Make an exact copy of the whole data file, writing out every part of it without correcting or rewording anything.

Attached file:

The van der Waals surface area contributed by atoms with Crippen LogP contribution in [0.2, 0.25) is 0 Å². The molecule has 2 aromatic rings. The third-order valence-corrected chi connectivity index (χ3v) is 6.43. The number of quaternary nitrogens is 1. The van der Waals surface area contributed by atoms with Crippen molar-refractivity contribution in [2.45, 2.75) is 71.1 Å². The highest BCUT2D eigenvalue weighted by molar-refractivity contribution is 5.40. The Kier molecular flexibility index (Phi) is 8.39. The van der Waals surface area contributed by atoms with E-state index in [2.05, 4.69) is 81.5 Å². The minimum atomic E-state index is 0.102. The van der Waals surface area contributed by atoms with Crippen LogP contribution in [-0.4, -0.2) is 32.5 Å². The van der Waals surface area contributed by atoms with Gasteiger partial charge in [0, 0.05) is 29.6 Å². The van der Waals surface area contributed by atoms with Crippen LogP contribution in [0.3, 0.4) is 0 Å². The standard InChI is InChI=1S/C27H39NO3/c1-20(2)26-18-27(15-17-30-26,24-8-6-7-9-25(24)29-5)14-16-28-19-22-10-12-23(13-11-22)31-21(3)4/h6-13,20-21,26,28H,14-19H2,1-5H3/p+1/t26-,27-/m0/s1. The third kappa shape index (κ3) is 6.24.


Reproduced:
The van der Waals surface area contributed by atoms with Crippen LogP contribution in [0.2, 0.25) is 0 Å². The molecule has 2 aromatic rings. The third-order valence-corrected chi connectivity index (χ3v) is 6.43. The number of quaternary nitrogens is 1. The van der Waals surface area contributed by atoms with Crippen molar-refractivity contribution in [2.45, 2.75) is 71.1 Å². The highest BCUT2D eigenvalue weighted by molar-refractivity contribution is 5.40. The Kier molecular flexibility index (Phi) is 8.39. The van der Waals surface area contributed by atoms with E-state index in [2.05, 4.69) is 81.5 Å². The minimum atomic E-state index is 0.102. The van der Waals surface area contributed by atoms with Crippen LogP contribution in [-0.4, -0.2) is 32.5 Å². The van der Waals surface area contributed by atoms with Gasteiger partial charge in [0, 0.05) is 29.6 Å². The van der Waals surface area contributed by atoms with Crippen LogP contribution in [0.3, 0.4) is 0 Å². The standard InChI is InChI=1S/C27H39NO3/c1-20(2)26-18-27(15-17-30-26,24-8-6-7-9-25(24)29-5)14-16-28-19-22-10-12-23(13-11-22)31-21(3)4/h6-13,20-21,26,28H,14-19H2,1-5H3/p+1/t26-,27-/m0/s1. The third kappa shape index (κ3) is 6.24.